Jill Jayne Read is so much an impresario that one assumes she directs and produces her breakfast every morning and then announces it with fanfare to the neighborhood. I know this, because I saw her at work years ago when I was one of her draftees in a couple of Vaudeville shows raising money for the Morton Theatre back when it was first being restored. “Prof. J.J. Read,” as she is known when she is in the show-producing mode, bears a striking resemblance to Prof. Harold Hill in The Music Man, since she has that brazen capacity to take a bunch of human raw material and fashion it into a highly entertaining, eclectic variety show utilizing a giant cast, professional and amateur, right here in River City.
This time, Prof. Read has assembled an experienced and talented group of showbiz people to help her whip together an entertainment in honor of the 20-year presence in Athens of the Osher Lifelong Learning Institute, affectionately known as OLLI. So, naturally, this Vaudeville-Broadway-amateur hour-“America’s Got Talent” kind of show is called “The OLLI Follies.”
There are only two performances of this homegrown masterpiece—at 7:30 p.m. on Friday, May 1 and again at 7:30 p.m. on Saturday, May 2. Both performances are in UGA’s beautifully renovated Fine Arts Auditorium, and both are free admission. No need for reservations or tickets: Just show up. That’s a very busy weekend culturally, so some hard choices will be made, and the Follies should be a top contender for your time and attention.
You name it, and Prof. Read will turn it into an act. So, among the familiar faces peopling the two-hour Follies show are singers, dancers, actors, comedians and musicians amalgamated into a musical review in a burlesque style, featuring tap dancing, a tambourine line, a precision march, folk dancing, a Delta blues harmonica player, a peppy pit band, some comedy routines and singing commercials for the show’s sponsors. Yep, all the hallmarks of a J.J. Read production, plus—even though there is no swimming pool, as such—some kind of synchronized swimming routine. Pushing Prof. Read for details on this aspect of the extravaganza only elicits a mysterious smile.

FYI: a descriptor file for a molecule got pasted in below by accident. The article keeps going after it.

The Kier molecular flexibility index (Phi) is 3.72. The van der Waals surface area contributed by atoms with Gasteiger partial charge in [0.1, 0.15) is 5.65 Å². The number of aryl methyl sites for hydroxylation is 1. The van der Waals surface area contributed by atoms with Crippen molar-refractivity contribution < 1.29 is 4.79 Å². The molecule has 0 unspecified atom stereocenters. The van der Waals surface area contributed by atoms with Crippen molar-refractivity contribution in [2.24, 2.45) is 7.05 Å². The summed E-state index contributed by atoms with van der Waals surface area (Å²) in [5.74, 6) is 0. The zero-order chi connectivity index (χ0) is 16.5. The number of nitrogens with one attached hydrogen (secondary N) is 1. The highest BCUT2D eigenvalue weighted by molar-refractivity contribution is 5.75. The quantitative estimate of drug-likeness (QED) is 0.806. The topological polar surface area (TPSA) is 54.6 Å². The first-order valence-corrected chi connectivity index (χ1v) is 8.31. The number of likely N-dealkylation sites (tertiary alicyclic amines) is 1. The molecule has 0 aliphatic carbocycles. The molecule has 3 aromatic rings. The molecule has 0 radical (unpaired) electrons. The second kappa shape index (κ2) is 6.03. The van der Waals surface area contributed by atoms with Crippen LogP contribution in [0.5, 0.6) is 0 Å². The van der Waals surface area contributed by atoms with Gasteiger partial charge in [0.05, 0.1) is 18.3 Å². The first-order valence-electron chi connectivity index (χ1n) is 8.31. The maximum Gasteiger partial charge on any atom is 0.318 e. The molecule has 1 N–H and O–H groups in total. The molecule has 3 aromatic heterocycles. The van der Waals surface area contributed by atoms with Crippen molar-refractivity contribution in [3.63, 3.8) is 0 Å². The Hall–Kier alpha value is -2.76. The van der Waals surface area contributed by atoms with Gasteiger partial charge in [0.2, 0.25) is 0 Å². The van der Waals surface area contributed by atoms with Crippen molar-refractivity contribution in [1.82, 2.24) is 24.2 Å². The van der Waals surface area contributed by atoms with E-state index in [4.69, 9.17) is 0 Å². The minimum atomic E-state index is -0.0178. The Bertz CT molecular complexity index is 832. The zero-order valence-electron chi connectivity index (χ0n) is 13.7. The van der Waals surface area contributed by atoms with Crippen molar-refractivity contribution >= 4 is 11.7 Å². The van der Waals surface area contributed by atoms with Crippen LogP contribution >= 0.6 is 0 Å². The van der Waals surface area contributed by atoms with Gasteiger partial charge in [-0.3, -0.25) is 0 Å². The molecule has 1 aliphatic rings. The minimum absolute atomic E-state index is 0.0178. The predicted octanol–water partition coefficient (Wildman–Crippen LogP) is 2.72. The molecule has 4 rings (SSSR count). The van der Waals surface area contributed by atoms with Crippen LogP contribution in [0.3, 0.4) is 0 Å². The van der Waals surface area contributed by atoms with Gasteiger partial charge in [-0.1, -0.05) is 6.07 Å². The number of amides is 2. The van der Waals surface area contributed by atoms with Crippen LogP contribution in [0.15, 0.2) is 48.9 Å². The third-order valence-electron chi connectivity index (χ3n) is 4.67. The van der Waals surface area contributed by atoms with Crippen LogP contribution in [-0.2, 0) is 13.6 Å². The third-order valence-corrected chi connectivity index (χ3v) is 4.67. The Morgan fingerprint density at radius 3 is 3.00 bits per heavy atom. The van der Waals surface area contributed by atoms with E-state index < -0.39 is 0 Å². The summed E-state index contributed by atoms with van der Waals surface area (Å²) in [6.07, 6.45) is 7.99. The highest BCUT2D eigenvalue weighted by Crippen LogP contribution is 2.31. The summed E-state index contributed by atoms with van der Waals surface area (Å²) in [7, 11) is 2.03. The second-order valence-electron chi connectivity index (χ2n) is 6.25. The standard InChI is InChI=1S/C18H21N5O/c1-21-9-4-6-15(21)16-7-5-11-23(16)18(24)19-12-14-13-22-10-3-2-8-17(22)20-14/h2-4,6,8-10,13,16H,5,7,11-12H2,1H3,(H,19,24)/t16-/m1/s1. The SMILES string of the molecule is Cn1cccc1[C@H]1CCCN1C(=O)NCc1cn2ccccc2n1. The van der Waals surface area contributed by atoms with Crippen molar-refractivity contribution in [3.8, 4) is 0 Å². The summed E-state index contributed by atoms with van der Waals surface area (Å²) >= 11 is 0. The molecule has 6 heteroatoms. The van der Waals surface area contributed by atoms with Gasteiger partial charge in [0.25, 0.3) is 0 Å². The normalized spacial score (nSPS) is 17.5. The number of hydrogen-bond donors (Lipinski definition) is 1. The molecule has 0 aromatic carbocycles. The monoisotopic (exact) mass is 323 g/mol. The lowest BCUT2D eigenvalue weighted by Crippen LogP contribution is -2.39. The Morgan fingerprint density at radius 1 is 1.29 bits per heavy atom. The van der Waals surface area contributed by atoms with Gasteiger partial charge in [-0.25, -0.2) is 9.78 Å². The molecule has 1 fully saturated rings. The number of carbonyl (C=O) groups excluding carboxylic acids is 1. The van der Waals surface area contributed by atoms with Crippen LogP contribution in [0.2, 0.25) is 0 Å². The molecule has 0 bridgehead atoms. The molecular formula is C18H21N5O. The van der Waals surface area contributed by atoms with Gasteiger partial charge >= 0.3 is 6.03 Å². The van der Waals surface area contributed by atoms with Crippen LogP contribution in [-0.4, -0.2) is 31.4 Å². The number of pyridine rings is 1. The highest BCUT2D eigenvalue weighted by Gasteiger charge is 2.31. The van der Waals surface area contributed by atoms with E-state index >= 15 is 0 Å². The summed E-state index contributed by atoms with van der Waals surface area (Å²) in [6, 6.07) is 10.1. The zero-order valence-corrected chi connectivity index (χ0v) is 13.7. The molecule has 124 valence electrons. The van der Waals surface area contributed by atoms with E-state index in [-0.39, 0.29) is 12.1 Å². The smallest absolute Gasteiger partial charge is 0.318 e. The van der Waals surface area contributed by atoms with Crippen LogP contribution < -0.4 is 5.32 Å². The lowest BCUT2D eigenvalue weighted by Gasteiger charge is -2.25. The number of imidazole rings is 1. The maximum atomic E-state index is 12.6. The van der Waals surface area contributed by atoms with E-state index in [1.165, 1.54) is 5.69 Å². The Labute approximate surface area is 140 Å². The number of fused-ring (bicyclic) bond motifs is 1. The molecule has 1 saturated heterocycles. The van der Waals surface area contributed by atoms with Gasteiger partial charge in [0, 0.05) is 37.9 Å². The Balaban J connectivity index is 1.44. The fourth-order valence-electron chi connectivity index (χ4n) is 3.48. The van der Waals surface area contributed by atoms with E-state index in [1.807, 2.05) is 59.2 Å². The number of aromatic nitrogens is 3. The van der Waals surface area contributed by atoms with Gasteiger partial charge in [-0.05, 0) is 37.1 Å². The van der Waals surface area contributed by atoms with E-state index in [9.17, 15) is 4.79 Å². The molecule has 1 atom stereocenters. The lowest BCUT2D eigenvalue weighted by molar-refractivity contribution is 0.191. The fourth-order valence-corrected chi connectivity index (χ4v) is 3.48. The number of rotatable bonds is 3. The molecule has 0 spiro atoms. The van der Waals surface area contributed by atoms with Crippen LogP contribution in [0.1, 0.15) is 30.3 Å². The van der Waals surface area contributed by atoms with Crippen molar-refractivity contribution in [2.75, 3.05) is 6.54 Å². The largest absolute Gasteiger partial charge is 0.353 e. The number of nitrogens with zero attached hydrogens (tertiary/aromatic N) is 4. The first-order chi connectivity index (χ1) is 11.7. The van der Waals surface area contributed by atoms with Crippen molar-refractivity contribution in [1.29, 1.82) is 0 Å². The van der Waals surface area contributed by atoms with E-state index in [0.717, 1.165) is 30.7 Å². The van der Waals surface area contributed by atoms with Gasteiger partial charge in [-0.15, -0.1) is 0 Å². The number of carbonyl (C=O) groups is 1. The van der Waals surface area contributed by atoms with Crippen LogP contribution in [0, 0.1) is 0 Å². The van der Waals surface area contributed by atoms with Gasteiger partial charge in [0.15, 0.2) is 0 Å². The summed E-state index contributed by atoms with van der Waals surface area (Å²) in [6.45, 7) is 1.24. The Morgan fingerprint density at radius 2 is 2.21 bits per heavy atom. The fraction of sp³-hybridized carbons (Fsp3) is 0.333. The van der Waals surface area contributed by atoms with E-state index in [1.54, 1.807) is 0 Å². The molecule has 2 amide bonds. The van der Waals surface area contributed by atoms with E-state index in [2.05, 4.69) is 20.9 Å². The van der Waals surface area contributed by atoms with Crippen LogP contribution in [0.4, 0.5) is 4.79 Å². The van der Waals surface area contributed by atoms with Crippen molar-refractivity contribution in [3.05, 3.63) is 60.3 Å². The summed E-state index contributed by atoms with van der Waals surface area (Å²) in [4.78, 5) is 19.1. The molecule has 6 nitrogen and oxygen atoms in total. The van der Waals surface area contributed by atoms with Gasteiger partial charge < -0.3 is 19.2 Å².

You gotta be there to see it to believe it. A lot of hard work has gone into the making of this community conflagration calculated to demonstrate that OLLI is a lot more than just classes. Athens is touted as a great place for retirees, and OLLI is a great example that zest for living can remain strong in retirement when there’s a lot of stuff to do. If the always interesting courses provided by OLLI present the thoughtful side of lifelong learning, the OLLI Follies is a buoyant reminder that when work stops, fun starts—that kicking over the traces is the signal to begin kicking up your heels.
WHO: OLLI Follies
WHERE: UGA Fine Arts
WHEN: Friday, May 1, 7:30 p.m. & Saturday, May 2, 7:30 p.m.
HOW MUCH: FREE!
But, Wait, There’s…
Talk about a busy weekend! Also on Friday, May 1 at 8 p.m. in Hugh Hodgson Concert Hall on campus enjoy the inimitable Athens Master Chorale singing Haydn, Handel and Carissimi. $5-10. 706-546-0023. Also on Friday, May 1 and again on Saturday, May 2, the Athens Symphony presents its Pops Concert in the Classic Center Theatre at 8 p.m. both nights. The concerts are free but require tickets, obtainable at the Classic Center box office. Pianist Jim McKillip is the featured attraction. See athenssymphony.org.
The Human Rights Festival will be holding forth with music and speeches downtown on College Square Saturday, May 2 and Sunday, May 3. Info at athenshumanrightsfest.org.
Finally, don’t forget the Congregation Children of Israel fundraiser, “Raise the Roof,” at Hendershot’s Sunday evening, May 3 at 7 p.m. Based on the web show, “Old Jews Telling Jokes,” this evening promises to be a hilarious blend of skits, jokes and music in an intimate setting for a good cause (a new roof for the Temple). Tickets are $15 at the door if there are any left and can be reserved through the producer, Barry Wolk, at 706-548-7829 or firstname.lastname@example.org.
Harold Williams’ daughter, Molly, just told me that Harold suffered a heart attack this past weekend, but her latest report is that he seems to be rallying and showing flashes of his famous wit. Naturally, he does not need any visitors. Molly will keep us updated, and meanwhile, we’ll all be pulling for our gallant and beloved friend to pull through this latest setback. Harold, as you surely know by now, is the popular local CPA and musician who had a paralyzing fall a year and a half ago and has been working hard to restore at least some movement in his arms and legs.
Like what you just read? Support Flagpole by making a donation today. Every dollar you give helps fund our ongoing mission to provide Athens with quality, independent journalism.